A regular to my blog will know by now that I'm a HUGE Google fan. I've said it before and I will stand by my statements, that if any company takes over the world, it should be Google!

They have recently been VERY aggressive in shaping the way we use the internet and have even been trying to OWN the internet, by buying up ISP's, laying down cables and even looking at launching satellites to facilitate cheaper internet access.Google Gears was a major step towards cloud computing and Google has strategically launched an array of other products to enable a semantic web environment. Their latest product has been over blogged about recently and has definitely shaken up the browser market, Google Chrome.

Google has the habit of building really great applications and offer them free to the public. They are usually at the forefront of usability, speed and reliability, but is Google Chrome actually better than Firefox? I still find myself using Firefox as my default browser as my love for Firefox's extensibility is yet to be challenged by a similar offering. Especially with plugins like the Cool Gmail Skin, Firebug and a host of other really great plugins available!

LifeHacker has recently done some pretty good testing on Google Chrome, Firefox 3.0 and Internet Explorer 8.0b. The test results are VERY interesting:

The Tests

As with my previous browser tests, I installed completely fresh copies of the three browsers on my Windows Vista laptop, with all settings left to defaults. With the second beta of Internet Explorer 8, I reset the browser to factory settings and chose whatever Microsoft suggested during the click-through setup.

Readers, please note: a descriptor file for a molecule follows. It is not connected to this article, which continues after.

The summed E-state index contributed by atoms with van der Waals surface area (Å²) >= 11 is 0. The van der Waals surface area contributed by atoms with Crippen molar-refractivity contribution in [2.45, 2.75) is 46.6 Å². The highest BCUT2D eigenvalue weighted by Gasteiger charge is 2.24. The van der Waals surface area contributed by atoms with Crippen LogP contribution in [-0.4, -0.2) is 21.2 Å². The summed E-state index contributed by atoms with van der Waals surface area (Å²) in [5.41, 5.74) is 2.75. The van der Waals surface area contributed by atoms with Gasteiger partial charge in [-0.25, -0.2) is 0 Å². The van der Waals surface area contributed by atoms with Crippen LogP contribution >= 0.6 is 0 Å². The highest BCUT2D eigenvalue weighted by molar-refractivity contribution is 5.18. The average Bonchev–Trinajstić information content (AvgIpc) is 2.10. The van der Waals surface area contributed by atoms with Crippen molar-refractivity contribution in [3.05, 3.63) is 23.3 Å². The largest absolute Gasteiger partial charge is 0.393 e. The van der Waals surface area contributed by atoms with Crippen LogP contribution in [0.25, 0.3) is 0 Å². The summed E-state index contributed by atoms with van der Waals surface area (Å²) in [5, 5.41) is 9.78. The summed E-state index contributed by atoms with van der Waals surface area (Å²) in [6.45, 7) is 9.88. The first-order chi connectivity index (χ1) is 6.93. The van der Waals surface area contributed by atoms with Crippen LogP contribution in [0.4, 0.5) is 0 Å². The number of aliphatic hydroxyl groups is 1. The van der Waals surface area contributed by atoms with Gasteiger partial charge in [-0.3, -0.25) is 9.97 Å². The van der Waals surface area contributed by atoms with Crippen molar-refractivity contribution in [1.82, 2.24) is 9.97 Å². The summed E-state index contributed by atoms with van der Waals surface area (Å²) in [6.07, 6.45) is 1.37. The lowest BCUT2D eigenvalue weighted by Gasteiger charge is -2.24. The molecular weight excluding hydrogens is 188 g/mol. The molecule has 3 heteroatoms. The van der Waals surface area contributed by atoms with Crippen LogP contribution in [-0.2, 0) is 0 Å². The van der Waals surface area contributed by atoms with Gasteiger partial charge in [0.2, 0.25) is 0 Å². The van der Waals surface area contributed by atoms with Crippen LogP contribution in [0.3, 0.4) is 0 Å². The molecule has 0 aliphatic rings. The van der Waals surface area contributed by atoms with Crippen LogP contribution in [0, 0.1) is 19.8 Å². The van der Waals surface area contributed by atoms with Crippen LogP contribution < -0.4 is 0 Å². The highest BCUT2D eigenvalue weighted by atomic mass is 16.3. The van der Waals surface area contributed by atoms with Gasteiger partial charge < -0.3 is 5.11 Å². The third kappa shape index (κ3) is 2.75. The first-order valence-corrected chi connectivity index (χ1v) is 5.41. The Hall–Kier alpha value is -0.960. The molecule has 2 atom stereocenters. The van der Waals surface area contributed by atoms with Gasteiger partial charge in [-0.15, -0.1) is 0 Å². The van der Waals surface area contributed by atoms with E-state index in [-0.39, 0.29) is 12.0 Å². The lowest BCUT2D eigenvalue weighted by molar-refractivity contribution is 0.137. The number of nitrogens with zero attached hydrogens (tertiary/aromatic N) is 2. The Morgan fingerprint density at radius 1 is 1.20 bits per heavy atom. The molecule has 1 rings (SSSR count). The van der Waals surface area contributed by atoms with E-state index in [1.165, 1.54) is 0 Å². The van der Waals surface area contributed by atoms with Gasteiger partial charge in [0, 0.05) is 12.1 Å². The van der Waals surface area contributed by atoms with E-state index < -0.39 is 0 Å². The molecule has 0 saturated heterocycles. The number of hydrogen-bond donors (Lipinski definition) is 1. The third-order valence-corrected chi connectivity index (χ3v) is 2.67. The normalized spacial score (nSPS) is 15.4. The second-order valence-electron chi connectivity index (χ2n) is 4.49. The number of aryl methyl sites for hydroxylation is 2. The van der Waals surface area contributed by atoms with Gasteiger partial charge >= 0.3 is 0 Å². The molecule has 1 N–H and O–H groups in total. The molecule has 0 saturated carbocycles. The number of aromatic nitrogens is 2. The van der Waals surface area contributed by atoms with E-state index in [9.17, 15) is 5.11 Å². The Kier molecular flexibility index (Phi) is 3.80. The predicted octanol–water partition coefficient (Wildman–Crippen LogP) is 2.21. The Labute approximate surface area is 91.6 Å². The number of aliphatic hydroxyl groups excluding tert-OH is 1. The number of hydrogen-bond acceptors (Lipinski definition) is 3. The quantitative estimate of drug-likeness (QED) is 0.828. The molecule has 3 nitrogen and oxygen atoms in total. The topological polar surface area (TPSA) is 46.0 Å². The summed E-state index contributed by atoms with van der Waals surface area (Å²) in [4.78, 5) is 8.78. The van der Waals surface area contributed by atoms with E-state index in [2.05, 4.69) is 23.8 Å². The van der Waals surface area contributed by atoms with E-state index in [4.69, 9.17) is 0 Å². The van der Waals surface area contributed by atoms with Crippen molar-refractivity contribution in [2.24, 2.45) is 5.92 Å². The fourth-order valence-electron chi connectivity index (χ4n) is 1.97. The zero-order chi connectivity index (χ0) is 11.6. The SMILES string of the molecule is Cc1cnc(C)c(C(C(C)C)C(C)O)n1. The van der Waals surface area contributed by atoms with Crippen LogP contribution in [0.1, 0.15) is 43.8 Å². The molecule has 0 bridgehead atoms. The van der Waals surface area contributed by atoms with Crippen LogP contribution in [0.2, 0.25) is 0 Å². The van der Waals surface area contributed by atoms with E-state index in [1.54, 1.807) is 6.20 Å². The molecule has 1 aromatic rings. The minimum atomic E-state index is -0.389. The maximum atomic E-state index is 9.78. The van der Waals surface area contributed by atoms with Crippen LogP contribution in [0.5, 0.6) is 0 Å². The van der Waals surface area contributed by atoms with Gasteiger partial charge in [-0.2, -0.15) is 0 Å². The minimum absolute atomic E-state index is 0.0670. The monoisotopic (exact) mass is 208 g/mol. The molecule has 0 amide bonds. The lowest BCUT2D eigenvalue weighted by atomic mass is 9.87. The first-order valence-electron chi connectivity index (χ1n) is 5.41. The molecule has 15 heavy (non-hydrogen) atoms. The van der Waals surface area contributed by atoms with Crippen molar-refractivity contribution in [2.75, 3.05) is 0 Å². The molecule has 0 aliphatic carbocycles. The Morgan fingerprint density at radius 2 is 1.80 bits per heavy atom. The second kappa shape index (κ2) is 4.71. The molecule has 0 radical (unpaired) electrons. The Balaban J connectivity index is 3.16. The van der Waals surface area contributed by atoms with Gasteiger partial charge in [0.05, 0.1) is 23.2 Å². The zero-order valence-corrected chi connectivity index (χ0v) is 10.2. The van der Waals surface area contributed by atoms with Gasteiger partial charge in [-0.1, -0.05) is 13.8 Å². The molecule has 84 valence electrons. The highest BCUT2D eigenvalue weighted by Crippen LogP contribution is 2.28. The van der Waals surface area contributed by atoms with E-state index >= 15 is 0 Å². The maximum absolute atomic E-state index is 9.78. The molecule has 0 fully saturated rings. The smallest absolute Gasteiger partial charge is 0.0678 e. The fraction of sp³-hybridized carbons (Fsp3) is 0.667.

My test system has the same specs as before: A 2 GHz Intel Core 2 Duo processor, 2GB of memory, and running Windows Vista Home Premium. For the time-based tests, I again used Rob Keir's ultra-lightweight timer app, simultaneously tapping the "\" key with "Enter" to launch a browser shortcut or folder full of bookmarks. I performed each test on each browser three times and averaged out the results, while eliminating obvious oddities. (With Vista's often empirical hard drive usage, there were definitely artificially long start-ups).

It's the same system I used to test Internet Explorer 7, Firefox 3 RC3, Safari for Windows, and Opera 9.5, so you can make fair comparisons between all the browsers. It's not scientific in the strict sense, but it's meant to measure browser performance as real humans experience it—load, click, and wait.

Test 1: Startup Time—Winner: Chrome!

Drawing inspiration again from Mark Wilton-Jones trend-setting tests, I timed each browser loading up "cold" load (straight off a system restart) and "warm" (having run twice already). I used a locally-saved copy of Google's minimalist home page to negate net connection variations, and, to compensate for Vista's start-up fickleness, timed each browser exactly two minutes after boot-up. Here are the first results:

Note the small scale of the time on the X-axis: Even though Chrome was (quite surprisingly) slower at startup than Firefox or even IE 8, it's less than a second of difference between them all. That's a bit more than an error from my twitchy fingers, but probably not enough to rate any one browser on. Let's check out the warm boots:

As you can see, Chrome's noticeably fast on reload, although all the results are so close it's hard to confidently crown a winner. Just like last time, IE 8 slightly edges out Firefox on warm boots, but lags just a bit behind when starting up.

You don't start your browser to look at clean, white, locally-saved pages, do you? No, you speed around your must-visit sites, and often keep a bushel of them open at once. For the next test, I led each browser page-by-page through the assortment of web sites pictured at right—some heavy with interactive elements, some just text and pictures—before jumping back to a blank page (entering about:blank does this in any browser) and loading all the links at once. Each browser keeps a spinning icon on tabs as they load, so I measured from first click to the last tab settling in.